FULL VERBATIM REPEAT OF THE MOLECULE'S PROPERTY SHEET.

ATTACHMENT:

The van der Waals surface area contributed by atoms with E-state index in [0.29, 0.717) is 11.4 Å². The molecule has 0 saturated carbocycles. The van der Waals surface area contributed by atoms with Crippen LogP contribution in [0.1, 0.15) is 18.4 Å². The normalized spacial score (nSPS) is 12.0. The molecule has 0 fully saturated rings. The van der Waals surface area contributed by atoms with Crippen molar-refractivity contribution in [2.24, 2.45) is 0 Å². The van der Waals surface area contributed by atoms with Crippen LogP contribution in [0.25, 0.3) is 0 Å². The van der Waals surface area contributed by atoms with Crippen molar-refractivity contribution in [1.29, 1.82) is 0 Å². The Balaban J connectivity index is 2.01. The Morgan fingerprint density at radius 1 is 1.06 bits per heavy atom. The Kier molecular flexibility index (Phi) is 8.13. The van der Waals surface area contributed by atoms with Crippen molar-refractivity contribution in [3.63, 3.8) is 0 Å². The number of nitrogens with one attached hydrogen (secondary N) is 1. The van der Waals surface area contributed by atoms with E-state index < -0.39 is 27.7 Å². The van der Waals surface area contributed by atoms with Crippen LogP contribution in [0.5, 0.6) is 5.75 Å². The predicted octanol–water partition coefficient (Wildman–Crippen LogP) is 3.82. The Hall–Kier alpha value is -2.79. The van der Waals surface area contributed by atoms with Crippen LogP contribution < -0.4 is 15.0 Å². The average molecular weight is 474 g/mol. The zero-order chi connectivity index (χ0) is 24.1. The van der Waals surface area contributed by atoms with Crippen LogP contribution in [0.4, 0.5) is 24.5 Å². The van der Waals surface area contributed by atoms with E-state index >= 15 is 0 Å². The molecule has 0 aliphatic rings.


The van der Waals surface area contributed by atoms with E-state index in [0.29, 0.717) is 11.4 Å². The molecule has 0 saturated carbocycles. The van der Waals surface area contributed by atoms with Crippen LogP contribution in [0.1, 0.15) is 18.4 Å². The normalized spacial score (nSPS) is 12.0. The molecule has 0 fully saturated rings. The van der Waals surface area contributed by atoms with Crippen molar-refractivity contribution in [2.24, 2.45) is 0 Å². The van der Waals surface area contributed by atoms with Crippen LogP contribution in [0.25, 0.3) is 0 Å². The van der Waals surface area contributed by atoms with Crippen molar-refractivity contribution in [1.29, 1.82) is 0 Å². The Balaban J connectivity index is 2.01. The Morgan fingerprint density at radius 1 is 1.06 bits per heavy atom. The Kier molecular flexibility index (Phi) is 8.13. The van der Waals surface area contributed by atoms with Crippen molar-refractivity contribution in [3.63, 3.8) is 0 Å². The number of nitrogens with one attached hydrogen (secondary N) is 1. The van der Waals surface area contributed by atoms with E-state index < -0.39 is 27.7 Å². The van der Waals surface area contributed by atoms with Crippen LogP contribution in [0.5, 0.6) is 5.75 Å². The predicted octanol–water partition coefficient (Wildman–Crippen LogP) is 3.82. The Hall–Kier alpha value is -2.79. The van der Waals surface area contributed by atoms with Crippen LogP contribution < -0.4 is 15.0 Å². The average molecular weight is 474 g/mol. The zero-order chi connectivity index (χ0) is 24.1. The van der Waals surface area contributed by atoms with Crippen LogP contribution in [0.4, 0.5) is 24.5 Å². The van der Waals surface area contributed by atoms with E-state index >= 15 is 0 Å². The molecule has 0 aliphatic rings.